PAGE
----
The literature concerning the major subjects of this book -- the Great Depression, the New Deal, and World War II -- is enormous. What follows is not an exhaustive bibliography, but a highly selective one, intended as a guide for further reading.
World War I and its immediate aftermath are the subjects of David M. Kennedy, Over Here: The First World War and American Society ( New York: Oxford University Press, 1980); Thomas A. Bailey, Woodrow Wilson and the Lost Peace ( New York: Macmillan, 1944), and the same author's Woodrow Wilson and the Great Betrayal ( New York: Macmillan, 1945). Indispensable to an understanding of the war's economic sequelae are John Maynard Keynes, The Economic Consequences of the Peace ( New York: Harcourt, Brace and Howe, 1920); Charles Kindleberger, The World in Depression ( Berkeley: University of California Press, 1973); and Peter Temin, Lessons from the Great Depression ( Cambridge: MIT Press, 1989).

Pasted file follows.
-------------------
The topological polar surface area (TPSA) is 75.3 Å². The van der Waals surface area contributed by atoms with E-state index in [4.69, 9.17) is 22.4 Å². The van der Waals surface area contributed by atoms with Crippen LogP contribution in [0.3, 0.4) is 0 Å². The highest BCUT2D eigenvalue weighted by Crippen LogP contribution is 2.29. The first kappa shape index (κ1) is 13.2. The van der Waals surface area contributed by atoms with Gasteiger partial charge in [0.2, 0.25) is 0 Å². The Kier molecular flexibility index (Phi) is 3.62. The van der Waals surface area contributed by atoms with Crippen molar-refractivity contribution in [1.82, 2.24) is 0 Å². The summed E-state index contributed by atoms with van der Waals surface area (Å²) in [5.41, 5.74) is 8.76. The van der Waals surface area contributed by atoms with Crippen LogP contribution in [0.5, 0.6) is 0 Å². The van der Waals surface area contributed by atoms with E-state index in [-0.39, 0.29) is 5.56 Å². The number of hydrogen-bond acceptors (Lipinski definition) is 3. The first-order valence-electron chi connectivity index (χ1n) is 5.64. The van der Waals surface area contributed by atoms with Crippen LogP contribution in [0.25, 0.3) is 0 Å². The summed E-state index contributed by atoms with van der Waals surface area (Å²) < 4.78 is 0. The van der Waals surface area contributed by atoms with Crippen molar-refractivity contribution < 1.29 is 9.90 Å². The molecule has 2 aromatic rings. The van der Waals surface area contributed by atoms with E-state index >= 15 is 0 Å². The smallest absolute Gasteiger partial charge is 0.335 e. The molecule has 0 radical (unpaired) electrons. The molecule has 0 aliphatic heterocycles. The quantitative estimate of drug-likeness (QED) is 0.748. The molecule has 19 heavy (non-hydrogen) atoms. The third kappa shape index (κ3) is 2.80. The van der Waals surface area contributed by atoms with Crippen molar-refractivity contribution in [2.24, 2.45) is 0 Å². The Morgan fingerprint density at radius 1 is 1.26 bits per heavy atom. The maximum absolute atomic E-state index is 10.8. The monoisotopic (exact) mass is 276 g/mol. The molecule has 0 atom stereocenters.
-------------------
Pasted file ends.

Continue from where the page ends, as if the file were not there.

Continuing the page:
Frederick Lewis Allen Only Yesterday ( New York: Harper and Brothers, 1931) fixed the historical image of the 1920s in the minds of several generations of readers. Its many deficiencies can be offset by reading Preston Slosson, The Great Crusade and After ( New York: Macmillan, 1930); William E. Leuchtenburg, The Perils of Prosperity ( Chicago: University of Chicago Press, 1958); Lizabeth Cohen, Making a New Deal ( New York: Cambridge University Press, 1990); Thomas J. Archdeacon, Becoming American ( New York: Free Press, 1983); Harvey Green, The Uncertainty of Everyday Life ( New York: HarperCollins, 1992); Oscar Handlin, Al Smith and His America ( Boston: Little, Brown, 1958); David Burner, The Politics of Provincialism ( New York: Knopf. 1968); Allan J. Lichtman , Prejudice and the Old Politics (Chapel Hill: University of North Carolina Press, 1979); and Samuel Lubell, The Future of American Politics ( New York: Harper and Row, 1952). Two exceptionally rich contemporary sources are Robert and Helen Merrell Lynd , Middletown: A Study in Modern American Culture ( New York: Harcourt, Brace and World, 1929), a classic of sociological investigation; and The President's